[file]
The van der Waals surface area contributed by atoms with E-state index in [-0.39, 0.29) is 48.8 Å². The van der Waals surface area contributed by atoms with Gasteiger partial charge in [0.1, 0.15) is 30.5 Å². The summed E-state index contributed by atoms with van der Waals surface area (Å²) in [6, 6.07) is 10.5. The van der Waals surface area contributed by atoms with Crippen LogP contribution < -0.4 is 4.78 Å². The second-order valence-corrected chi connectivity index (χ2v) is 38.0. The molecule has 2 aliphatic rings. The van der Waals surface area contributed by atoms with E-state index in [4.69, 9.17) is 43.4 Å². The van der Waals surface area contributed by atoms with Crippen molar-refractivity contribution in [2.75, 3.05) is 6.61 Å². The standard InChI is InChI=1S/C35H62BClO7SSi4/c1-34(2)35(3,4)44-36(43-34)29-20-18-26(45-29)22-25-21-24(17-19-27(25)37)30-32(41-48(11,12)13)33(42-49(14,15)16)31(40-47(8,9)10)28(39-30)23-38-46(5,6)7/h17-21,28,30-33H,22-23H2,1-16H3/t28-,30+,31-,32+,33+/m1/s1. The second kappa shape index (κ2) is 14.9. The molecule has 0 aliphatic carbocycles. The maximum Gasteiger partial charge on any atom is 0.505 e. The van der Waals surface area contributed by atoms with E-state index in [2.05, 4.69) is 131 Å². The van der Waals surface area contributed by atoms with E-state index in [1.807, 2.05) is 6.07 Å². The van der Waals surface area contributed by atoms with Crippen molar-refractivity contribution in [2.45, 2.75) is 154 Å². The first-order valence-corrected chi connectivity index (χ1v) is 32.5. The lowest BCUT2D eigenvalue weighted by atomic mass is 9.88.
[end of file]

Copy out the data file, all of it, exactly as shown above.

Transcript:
The van der Waals surface area contributed by atoms with E-state index in [-0.39, 0.29) is 48.8 Å². The van der Waals surface area contributed by atoms with Gasteiger partial charge in [0.1, 0.15) is 30.5 Å². The summed E-state index contributed by atoms with van der Waals surface area (Å²) in [6, 6.07) is 10.5. The van der Waals surface area contributed by atoms with Crippen LogP contribution < -0.4 is 4.78 Å². The second-order valence-corrected chi connectivity index (χ2v) is 38.0. The molecule has 2 aliphatic rings. The van der Waals surface area contributed by atoms with E-state index in [4.69, 9.17) is 43.4 Å². The van der Waals surface area contributed by atoms with Crippen molar-refractivity contribution in [2.75, 3.05) is 6.61 Å². The standard InChI is InChI=1S/C35H62BClO7SSi4/c1-34(2)35(3,4)44-36(43-34)29-20-18-26(45-29)22-25-21-24(17-19-27(25)37)30-32(41-48(11,12)13)33(42-49(14,15)16)31(40-47(8,9)10)28(39-30)23-38-46(5,6)7/h17-21,28,30-33H,22-23H2,1-16H3/t28-,30+,31-,32+,33+/m1/s1. The second kappa shape index (κ2) is 14.9. The molecule has 0 aliphatic carbocycles. The maximum Gasteiger partial charge on any atom is 0.505 e. The van der Waals surface area contributed by atoms with E-state index in [2.05, 4.69) is 131 Å². The van der Waals surface area contributed by atoms with E-state index in [1.807, 2.05) is 6.07 Å². The van der Waals surface area contributed by atoms with Crippen molar-refractivity contribution in [2.45, 2.75) is 154 Å². The first-order valence-corrected chi connectivity index (χ1v) is 32.5. The lowest BCUT2D eigenvalue weighted by atomic mass is 9.88.